Sarah Palin on Immigration
Republican Governor (AK); 2008 nominee for Vice President
A: There is no way that in the US we would roundup every illegal immigrant--there are about 12 million of the illegal immigrants--not only economically is that just an impossibility but that's not a humane way anyway to deal with the issue.
Q: Do you then favor an amnesty for the 12 million undocumented immigrants?
A: No, I do not. Not total amnesty. You know, people have got to follow the rules. We have got to make sure that there is equal opportunity and those who are here legally should be first in line for services being provided and those opportunities that this great country provides.
Q: So you support a path to citizenship for undocumented immigrants?
A: I do because I understand why people would want to be in America. To seek the safety and prosperity, the opportunities, the health that is here. It is so important that yes, people follow the rules so that people can be treated equally and fairly in this country.
A: I did wear a button at his book signing, or one of the events. Because see here, a presidential candidate coming to little ol’ Wasilla, one year. And we all showed up. It was an honor to see anyone of that stature come to our city.
So, back to the Veepstakes. Sarah Palin: I like her. She’s a beautiful woman, but she’s also a conservative. Her husband, he’s a fisherman. I’m not kidding you, and they go out and fish on the weekends. He’s a commercial fisherman. I’m telling you, I think that sells. That sells a lot more than “my friends” and comprehensive immigration reform. And she’s not for comprehensive reform, I can tell you that right now. She’s sick to death of this immigration nonsense in the United States.“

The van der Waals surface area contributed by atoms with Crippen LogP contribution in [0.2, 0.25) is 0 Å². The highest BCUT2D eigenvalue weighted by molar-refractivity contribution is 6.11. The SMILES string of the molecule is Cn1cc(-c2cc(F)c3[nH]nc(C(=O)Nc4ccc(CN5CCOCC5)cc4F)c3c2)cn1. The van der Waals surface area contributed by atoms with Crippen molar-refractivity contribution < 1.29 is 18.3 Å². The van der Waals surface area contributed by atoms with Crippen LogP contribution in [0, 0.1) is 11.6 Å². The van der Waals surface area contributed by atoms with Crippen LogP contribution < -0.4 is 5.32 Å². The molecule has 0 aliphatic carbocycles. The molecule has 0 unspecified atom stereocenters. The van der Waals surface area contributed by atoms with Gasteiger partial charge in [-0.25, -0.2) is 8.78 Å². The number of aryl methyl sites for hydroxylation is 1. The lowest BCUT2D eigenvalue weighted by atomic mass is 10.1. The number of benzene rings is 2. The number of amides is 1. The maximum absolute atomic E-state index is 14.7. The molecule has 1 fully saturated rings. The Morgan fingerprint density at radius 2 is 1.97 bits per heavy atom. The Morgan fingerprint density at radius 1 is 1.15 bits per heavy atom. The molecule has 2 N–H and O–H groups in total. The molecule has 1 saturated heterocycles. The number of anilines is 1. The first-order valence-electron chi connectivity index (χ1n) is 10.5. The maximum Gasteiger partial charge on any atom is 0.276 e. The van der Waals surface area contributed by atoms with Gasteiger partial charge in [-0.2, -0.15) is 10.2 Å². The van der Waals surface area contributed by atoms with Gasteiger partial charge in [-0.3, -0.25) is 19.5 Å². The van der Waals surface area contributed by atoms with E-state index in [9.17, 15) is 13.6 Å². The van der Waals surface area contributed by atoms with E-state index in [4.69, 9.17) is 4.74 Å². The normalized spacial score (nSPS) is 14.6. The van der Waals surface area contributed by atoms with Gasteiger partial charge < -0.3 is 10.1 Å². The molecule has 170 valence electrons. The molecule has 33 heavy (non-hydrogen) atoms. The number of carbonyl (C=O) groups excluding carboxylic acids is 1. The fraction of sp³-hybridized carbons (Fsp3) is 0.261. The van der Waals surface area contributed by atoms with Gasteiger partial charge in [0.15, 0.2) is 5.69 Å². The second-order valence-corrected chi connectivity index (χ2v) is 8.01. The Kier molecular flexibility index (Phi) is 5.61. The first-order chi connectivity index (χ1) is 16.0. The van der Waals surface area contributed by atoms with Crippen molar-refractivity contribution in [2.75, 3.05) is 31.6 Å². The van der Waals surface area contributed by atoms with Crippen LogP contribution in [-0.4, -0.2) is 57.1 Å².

Alaska’s exports to Canada are headed for record highs, based on the federal export numbers for the partial year January through November 2006. Alaska’s exports to Canada for that period more than doubled to $441 million compared to the same period in 2005, spurred by $320 million in lead and zinc ore exports.
A: I have reached out to all these communities and asked them to identify their needs. Their response has been for more vocational training, senior assistance, ending gang violence, and more state outreach and communication with their communities. One of the key components of my internal campaign is a diversity task force. I turn to them often.
Apparently, this is by design from the highest levels. In fact, a resolution to that effect was passed in the Alaska state legislature in 2003 (before Palin’s election): “[Alaska] House Joint Resolution 22--May 2003: Establishes that state agencies and instrumentalities may not use state resources or institutions for the enforcement of federal immigration laws, which are the responsibility of the federal government.”
It’s not clear whether Gov. Palin has ever weighed in, pro or con, on Alaska’s sanctuary policies.
The measure did not pass into law. In any event, Palin’s DMV subsequently tightened the administrative regulations on drivers’ licenses, thereby giving rise to a lawsuit by some folks who found the new restrictions inconvenient.
The new restrictions were not, however, enough for at least some members of the legislature, who tried again recently to enact a ban into the statutory law: “Despite two unsuccessful pushes, [a new bill] addresses the rights of illegal immigrants in Alaska: to require applicants to show proof of residency before they can get a driver’s license.”
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